The Euro Crisis and the Return of Culture
July 9, 2015 9 Comments
At least so far, however, The End of History has collided with history. Much of the Islamic world has not gotten the message. To be sure, the fall of the Soviet Union has led to many ex-communist states with an admirable commitment to law and the kind of economics that gains long-term prosperity. But there remains Russia, where democracy seems incapable of sustaining a loyal opposition, the state looms as leviathan, and the economy has large elements of a kleptocracy. Readers of Russian history should not be surprised. Richard Pipes has long argued that since the 15th century, Russian culture has been marked by disdain for rights of property and an enthusiasm for a patrimonial regime with little separation between state and economic and civic society.
But nothing better represents the failure of Fukuyama’s thesis than plight of Euro and the Greek crisis. The Euro was the monetary representation of history’s end in the birthplace of the West. Created by no single state, it was thought to advance markets by reducing commercial frictions in the most cosmopolitan part of the world. It was also part of a larger political project of deepening the union of European states.
True enough, I think, the cultural divides are pretty high between say Norway, Spain, and Greece aren’t they? It’s more than the weather, we’ve all been shaped by our history.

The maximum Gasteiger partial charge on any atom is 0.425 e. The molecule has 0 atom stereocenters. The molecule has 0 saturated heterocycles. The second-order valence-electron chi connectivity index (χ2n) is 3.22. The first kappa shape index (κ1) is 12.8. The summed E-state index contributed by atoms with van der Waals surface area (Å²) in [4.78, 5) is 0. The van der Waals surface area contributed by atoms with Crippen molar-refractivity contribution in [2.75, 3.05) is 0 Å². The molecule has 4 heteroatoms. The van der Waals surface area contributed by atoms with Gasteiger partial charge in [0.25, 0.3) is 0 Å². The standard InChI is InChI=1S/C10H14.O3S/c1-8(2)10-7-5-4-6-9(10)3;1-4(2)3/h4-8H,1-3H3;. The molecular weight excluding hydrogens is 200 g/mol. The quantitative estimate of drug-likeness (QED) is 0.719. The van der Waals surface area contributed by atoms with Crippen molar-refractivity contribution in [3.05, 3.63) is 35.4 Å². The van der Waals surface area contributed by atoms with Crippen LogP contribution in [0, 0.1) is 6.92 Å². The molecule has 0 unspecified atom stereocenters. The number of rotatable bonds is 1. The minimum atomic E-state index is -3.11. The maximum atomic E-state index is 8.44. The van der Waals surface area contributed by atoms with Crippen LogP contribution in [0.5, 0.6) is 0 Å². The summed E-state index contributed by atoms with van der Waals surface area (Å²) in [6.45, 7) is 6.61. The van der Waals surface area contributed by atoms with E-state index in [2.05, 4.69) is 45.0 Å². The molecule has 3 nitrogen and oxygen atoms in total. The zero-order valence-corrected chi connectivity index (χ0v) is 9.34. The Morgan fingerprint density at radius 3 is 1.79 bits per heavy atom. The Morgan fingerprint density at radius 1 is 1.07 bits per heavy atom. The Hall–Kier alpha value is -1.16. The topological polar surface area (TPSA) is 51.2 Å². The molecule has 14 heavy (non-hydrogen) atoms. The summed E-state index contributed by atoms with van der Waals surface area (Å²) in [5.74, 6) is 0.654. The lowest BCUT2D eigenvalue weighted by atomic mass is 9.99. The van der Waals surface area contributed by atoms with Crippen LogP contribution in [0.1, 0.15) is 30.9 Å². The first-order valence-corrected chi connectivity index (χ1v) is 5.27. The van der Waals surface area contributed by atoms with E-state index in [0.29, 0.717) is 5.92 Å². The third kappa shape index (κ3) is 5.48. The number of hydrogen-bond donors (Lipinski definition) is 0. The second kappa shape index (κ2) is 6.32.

Writing in National Review, John Fund also has some thoughts.
Today’s referendum doesn’t have winners and losers,” claimed Greek prime minister Alexis Tsipris. That’s absurd. I can name one clear loser.
It should now be obvious to the Eurocrats in Brussels that their grand project of an increasingly centralized and integrated European super-state will be rejected every time that ordinary people are somehow given a chance to vote on it. If they represented a normal national government, the Eurocrats would resign in shame and embarrassment.
The Dutch, French, and Irish all voted against European super-state treaties, although the Irish were bribed into voting a second time and eking out a yes. The Danes, Swiss, and Norwegians all voted to not join the European Union. Now the Greek people, although many of them profess that they still want to be part of the EU, have effectively blown up any chance they can continue using the euro, the linchpin of the EU’s monetary policy.
It strikes me that Europe just contains too many different ethos, ethics, and desires for one overall government to contain them, unless of course, it is so powerless to be meaningless. That is not what the EU looks like to me. It looks like an unelected élite that wants to institutionalize the worst of everyone into a government that will not satisfy anyone at all.
The Greek situation has no real solution, that will be acceptable to both the Greeks and the anybody else. That’s because Margaret Thatcher, diagnosed the problem long ago. Yes, it applies to all of Europe (and the United States as well).
The problem with socialism is that you eventually run out of other people’s money